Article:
WASDE: Wheat Exports Continue Higher

March 9, 2012 01:35 AM
 

WHEAT: U.S. wheat ending stocks for 2011/12 are projected 20 million bushels lower this month as lower food use is more than offset by higher exports. Projected food use is lowered
5 million bushels reflecting the latest flour production data reported by the North American Millers’ Association. Exports are projected 25 million bushels higher based on shipments and sales to date. Projected exports of Hard Red Spring and White wheat are each raised 10 million bushels. Projected Durum exports are raised 5 million bushels. Prices received by producers for the 2011/12 marketing year are projected at $7.15 to $7.45 per bushel, unchanged from last month.

Global wheat supplies for 2011/12 are nearly unchanged with lower China and Bangladesh beginning stocks offsetting higher production for Australia. Beginning stocks are lowered 1.0 million tons for China with an increase in food, seed, and industrial use for 2010/11. Australia production for 2011/12 is raised 1.2 million tons in line with the latest official estimate by the Australian Bureau of Agricultural and Resource Economics and Sciences (ABARES).

Global wheat trade is raised for 2011/12 with higher imports for a number of countries. The biggest increase is for Iran, up 0.8 million tons, reflecting recent purchases and expected
deliveries before the end of the local April-March marketing year. Imports are raised 0.3 million tons each for Algeria, South Korea, and Uzbekistan. Smaller increases are made for Azerbaijan, Chile, Georgia, and Angola. Imports are lowered 0.2 million tons for Syria. The largest export increase is for the United States. Exports are also increased for Australia,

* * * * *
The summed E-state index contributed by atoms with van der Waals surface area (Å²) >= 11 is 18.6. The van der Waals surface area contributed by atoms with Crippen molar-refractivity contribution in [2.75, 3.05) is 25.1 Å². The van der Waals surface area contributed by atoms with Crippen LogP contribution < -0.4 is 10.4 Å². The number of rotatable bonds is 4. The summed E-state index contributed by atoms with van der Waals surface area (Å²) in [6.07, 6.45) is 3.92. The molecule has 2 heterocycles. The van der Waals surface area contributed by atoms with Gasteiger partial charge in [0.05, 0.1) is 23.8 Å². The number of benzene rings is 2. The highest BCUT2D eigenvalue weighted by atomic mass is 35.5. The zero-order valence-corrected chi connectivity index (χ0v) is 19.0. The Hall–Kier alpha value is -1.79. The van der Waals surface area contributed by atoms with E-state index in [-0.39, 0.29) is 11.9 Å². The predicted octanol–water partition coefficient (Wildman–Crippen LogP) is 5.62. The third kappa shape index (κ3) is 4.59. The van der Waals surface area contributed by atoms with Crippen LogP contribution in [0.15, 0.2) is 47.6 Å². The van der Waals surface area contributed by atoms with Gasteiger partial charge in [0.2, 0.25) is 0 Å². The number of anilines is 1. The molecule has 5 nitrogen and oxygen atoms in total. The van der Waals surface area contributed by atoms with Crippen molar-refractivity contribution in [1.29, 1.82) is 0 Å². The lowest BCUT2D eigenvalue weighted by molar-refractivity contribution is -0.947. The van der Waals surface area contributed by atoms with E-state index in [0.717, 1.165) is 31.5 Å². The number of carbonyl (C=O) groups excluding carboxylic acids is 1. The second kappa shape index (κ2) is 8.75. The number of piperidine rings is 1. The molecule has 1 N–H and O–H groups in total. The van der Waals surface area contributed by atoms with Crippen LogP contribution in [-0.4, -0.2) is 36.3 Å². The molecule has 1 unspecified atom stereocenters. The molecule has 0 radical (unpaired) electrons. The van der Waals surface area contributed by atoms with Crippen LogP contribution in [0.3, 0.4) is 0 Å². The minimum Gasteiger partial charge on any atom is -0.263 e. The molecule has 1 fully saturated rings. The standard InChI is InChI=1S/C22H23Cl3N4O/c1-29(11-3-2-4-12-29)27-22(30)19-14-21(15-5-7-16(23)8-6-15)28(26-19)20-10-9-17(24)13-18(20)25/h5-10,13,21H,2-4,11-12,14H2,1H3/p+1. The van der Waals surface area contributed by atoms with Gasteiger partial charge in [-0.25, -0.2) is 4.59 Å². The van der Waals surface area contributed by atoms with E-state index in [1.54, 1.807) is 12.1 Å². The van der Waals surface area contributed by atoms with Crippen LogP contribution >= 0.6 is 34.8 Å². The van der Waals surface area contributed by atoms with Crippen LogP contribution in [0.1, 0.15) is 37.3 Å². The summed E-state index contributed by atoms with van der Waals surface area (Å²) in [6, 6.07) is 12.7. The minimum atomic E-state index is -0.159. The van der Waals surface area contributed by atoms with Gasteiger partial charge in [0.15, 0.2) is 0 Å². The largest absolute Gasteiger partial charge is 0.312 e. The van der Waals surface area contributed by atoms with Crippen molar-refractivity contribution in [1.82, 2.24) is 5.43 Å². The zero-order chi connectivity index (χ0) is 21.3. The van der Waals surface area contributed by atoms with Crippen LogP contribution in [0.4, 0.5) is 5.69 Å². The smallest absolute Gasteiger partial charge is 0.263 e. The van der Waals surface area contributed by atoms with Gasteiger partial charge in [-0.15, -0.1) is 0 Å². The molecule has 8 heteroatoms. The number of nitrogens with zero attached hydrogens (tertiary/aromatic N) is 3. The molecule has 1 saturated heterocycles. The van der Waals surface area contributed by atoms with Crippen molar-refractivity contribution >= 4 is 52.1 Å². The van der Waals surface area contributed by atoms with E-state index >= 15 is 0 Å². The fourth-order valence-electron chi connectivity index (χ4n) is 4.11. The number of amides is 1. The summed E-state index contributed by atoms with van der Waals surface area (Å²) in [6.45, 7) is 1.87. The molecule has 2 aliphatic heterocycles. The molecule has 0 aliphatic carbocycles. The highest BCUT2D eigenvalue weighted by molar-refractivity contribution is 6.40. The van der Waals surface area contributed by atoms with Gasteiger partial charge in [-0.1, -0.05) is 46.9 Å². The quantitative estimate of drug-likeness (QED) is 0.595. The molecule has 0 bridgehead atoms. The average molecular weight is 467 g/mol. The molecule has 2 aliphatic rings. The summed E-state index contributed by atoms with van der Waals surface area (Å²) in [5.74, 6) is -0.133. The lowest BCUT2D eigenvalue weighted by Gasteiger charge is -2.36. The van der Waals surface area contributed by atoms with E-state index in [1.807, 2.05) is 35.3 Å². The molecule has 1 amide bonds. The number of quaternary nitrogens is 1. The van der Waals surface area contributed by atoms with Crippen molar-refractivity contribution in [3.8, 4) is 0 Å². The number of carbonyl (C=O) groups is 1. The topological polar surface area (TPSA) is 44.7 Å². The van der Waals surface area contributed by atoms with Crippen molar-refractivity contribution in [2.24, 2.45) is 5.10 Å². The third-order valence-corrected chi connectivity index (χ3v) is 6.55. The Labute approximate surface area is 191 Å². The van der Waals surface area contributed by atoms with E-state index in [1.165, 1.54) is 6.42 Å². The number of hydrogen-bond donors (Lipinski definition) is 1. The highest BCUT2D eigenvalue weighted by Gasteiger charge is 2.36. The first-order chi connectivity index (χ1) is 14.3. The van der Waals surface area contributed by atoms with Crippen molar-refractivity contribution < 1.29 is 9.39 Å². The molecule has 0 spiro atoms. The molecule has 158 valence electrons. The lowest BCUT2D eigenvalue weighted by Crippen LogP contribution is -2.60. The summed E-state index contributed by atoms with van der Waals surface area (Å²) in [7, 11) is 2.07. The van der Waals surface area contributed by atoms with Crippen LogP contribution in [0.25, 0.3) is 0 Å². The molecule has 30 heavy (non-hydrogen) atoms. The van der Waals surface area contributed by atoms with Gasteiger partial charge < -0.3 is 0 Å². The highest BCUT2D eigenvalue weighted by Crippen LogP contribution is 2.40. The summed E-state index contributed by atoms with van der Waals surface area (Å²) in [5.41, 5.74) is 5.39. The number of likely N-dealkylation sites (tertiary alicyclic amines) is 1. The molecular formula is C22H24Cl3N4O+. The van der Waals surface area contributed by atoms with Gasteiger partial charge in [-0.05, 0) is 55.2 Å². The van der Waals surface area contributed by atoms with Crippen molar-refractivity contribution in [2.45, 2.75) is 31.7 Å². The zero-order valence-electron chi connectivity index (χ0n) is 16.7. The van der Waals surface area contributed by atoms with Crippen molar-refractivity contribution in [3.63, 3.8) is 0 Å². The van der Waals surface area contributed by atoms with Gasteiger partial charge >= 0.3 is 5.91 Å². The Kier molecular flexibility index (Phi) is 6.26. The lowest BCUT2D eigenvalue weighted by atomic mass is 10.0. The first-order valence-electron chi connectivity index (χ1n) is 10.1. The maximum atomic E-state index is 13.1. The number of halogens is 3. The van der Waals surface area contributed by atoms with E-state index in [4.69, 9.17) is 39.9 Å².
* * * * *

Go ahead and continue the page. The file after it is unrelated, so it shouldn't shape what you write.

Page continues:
Brazil, and Kazakhstan, each up 0.5 million tons. Smaller increases are made for Turkey and Serbia. At the projected 142.9 million tons, global exports are just 0.6 million tons short of the 2008/09 record.

Global wheat consumption for 2011/12 is raised 3.5 million tons mostly on higher food, seed, and industrial use in China and higher wheat feeding in Australia, Iran, and South Korea. Partly offsetting are reductions in EU-27 wheat feeding and food, seed, and industrial use. Global ending stocks for 2011/12 are projected 3.5 million tons lower, mostly reflecting a similar sized reduction for China. EU-27 ending stocks are projected 1.5 million tons higher, but changes in a number of other countries, including the United States, offset the EU-27 increase

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